Fall 2021 - Class Option #3
A Place Called Home: Great Migrations, Folk Life, and the Chicago Renaissance
“By the time the Great Migration was over,” writes Isabel Wilkerson in the epilogue to her sprawling “epic story” The Warmth of Other Suns, “few Americans had not been touched by it.” From World War I through the end of the Vietnam War, African Americans kept coming out of the American South, to the North and West, mostly to cities like Chicago, New York, Los Angeles, Philadelphia, Washington, DC, Tulsa, Cleveland, Detroit, Wichita, St. Louis, and Kansas City. Like many other migrants and immigrants, they were often obstructed, misrepresented, and rebuked on the beginnings and ends (not to mention in the middles) of their trips. Yet they kept coming, and their movement, as well as its aftermath, culturally redefined the United States, along with the migrants themselves.
This seminar will be an intensive, interdisciplinary study of literature, music, film, and visual art produced during and about the first and second waves of the Great Migration, from roughly 1917 until 1970. We will explore the Chicago Renaissance as a cultural flowering of the Migration’s first wave, and consider the philosophical and cultural critiques offered by the African American intelligentsia of the period. In addition, we will examine the migration of Black Folklife—faith practices, music, foodways, and vernacular iterations—and chart its impacts across and beyond the US. Finally, the class will explore what some sociologists and urban studies scholars have called a “reverse migration,” citing a statistical exodus of African Americans out of the Great Migration’s destination cities in numbers that now rival or exceed the movement itself.
We will also focus on themes of home, community, and physical place and space, ideas that we imagine will be especially resonant for first-year students. They may be meaningful in different ways depending on how the school year unfolds in 2021-22, but we expect that students will be able to find important points of engagement about these concepts, whether in person or remote.
Sample course texts may include:
Clarke Hine, Darlene. Black Chicago Renaissance
Griffin, Farrah Jasmine. Who Set You Flowin'
Angelou, Maya. Down in The Delta (film, 1998)
Hughes, Langston. Selected Poems of Langston Hughes
Perry, Tyler. Madea’s Family Reunion (film, 2006)
Larsen, Nella. Passing
Reed, Christopher. Roots of the Black Chicago Renaissance
Stewart, Jacqueline. Migrating to the Movies: Cinema and Black Urban Modernity
Toomer, Jean. Cane
King, George. Goin’ to Chicago: Personal Stories of the Great African American Migration (film, 1994).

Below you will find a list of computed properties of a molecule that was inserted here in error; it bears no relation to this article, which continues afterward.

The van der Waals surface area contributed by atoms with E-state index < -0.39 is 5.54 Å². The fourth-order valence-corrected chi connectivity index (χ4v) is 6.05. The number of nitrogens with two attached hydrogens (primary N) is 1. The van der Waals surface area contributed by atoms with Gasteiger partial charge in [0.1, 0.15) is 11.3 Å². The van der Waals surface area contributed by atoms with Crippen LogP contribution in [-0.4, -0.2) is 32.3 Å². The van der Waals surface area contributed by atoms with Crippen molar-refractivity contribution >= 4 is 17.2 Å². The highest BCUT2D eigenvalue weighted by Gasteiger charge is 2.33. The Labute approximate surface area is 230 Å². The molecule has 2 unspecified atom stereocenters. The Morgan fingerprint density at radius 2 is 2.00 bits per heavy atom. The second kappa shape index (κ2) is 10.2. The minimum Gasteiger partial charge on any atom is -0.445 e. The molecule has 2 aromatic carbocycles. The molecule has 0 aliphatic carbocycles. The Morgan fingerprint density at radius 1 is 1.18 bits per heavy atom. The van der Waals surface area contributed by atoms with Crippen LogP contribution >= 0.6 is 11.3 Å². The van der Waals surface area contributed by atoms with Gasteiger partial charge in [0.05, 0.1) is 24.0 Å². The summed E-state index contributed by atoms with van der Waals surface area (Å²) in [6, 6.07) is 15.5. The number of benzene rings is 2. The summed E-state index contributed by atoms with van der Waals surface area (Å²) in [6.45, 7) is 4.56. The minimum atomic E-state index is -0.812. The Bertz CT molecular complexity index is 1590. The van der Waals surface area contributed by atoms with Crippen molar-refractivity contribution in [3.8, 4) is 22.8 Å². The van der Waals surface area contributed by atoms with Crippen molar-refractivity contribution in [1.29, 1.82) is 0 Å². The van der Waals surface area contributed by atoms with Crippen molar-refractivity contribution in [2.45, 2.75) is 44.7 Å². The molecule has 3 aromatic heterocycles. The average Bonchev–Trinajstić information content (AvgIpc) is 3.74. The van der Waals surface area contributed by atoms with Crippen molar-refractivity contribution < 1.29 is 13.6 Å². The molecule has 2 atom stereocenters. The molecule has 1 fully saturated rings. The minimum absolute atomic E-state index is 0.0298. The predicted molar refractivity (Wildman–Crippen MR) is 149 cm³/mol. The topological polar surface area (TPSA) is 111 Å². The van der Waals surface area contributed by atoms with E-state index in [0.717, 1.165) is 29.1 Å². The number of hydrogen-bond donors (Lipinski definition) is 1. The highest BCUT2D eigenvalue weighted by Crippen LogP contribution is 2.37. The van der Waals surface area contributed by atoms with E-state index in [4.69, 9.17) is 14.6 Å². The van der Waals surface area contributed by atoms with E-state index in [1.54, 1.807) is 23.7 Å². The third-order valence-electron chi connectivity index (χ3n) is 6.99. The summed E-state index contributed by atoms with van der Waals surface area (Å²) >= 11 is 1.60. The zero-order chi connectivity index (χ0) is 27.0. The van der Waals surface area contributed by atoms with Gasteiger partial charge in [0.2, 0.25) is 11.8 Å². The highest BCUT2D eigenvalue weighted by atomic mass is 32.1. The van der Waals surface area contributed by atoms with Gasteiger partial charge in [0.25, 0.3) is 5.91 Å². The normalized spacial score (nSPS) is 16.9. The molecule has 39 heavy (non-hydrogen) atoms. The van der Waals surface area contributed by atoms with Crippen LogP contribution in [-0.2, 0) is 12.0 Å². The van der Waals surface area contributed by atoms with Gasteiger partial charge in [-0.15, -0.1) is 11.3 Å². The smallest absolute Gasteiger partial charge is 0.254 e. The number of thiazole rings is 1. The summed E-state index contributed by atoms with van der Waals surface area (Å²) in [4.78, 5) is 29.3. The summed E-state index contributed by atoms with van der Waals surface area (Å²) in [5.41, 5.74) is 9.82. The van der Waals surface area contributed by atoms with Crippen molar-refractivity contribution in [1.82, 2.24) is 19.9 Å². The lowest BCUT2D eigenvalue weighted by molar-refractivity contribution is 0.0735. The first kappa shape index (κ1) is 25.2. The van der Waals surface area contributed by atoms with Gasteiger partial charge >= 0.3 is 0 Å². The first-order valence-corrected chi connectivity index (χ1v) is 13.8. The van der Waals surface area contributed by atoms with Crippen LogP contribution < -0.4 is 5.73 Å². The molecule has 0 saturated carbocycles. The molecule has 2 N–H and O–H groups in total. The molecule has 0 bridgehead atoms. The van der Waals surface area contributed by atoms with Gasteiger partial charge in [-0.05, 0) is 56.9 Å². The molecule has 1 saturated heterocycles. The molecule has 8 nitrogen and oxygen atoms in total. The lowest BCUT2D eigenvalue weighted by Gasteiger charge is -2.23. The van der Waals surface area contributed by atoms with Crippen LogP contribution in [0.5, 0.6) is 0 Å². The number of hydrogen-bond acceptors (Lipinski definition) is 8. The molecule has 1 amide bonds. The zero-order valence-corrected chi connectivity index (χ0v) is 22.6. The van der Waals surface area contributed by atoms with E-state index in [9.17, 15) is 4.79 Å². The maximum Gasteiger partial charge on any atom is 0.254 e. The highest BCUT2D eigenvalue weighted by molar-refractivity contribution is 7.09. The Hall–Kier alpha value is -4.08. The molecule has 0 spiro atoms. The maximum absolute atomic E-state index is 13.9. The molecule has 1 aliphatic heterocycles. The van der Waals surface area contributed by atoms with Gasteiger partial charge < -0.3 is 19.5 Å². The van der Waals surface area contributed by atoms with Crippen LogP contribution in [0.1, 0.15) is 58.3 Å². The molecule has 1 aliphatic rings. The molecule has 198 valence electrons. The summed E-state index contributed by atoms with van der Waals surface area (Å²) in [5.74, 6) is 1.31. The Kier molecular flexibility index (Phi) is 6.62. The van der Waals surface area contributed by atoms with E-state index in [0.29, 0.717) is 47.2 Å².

Wilkerson, Isabel. The Warmth of Other Suns
Burnett, Charles. To Sleep With Anger (film, 1990)
Williams, Spencer. The Blood of Jesus (film, 1941)
Petty, Audrey. High-Rise Stories: Voices From Chicago Public Housing
Lee, Spike. Crooklyn (film, 1994)
Stahl, John. Imitation of Life (film, 1934)
Scarborough, William et al, Between the Great Migration and Growing Exodus: The Future of Black Chicago?
Tracy Vaughn-Manley is Assistant Professor of African American Studies. Her current research examines the specific ways in which the distinctive aspects that define the Black Aesthetic quilting tradition—the assertion of individual and collective agency; the narrative aspects; and the social and historical significance of quilts—make them and the process of quilting a convenient trope for many Black women writers, specifically novelists Toni Morrison, Alice Walker, and Terri McMillian; poets Nikki Giovanni and Lucille Clifton: and playwright Lynn Nottage. These authors consider the connections between quilts, gender, race, culture and identity as well as the intersections between literature, history, and material culture to explore the interiority of Black life—specifically the lives of Black American women. By employing the quilt and the tradition of quilt-making as metaphors for history, community, and legacy, these authors are situating the production and preservation of American folk culture squarely in the hands of Black women.
Miriam J. Petty is Associate Professor of Radio/TV/Film and Performance Studies. She writes and teaches about race, stardom, performance, reception, adaptation, and genre and is especially interested in the history of African American representation in Hollywood film. Her first book, Stealing the Show: African American Performers and Audiences in 1930s Hollywood explores the complex relationships between black audiences and black performers in the classical Hollywood era. Petty is also an avid producer of public programs: her recent projects include the 2012 symposium “Madea’s Big Scholarly Roundtable: Perspectives on the Media of Tyler Perry” at Northwestern; the 2014 retrospective “Mama and Papa Lala: 30 Years of Billops-Hatch Films” at Emory University; and the 2015-2016 film series “Seeds of Disunion: Classics of African American Stereotypy” at the Black Cinema House of Chicago. She is currently at work on a book manuscript examining media mogul Tyler Perry’s productions and his African American audiences’ nostalgic investments in such cultural forms as folktales, music, literature, and religious practice.
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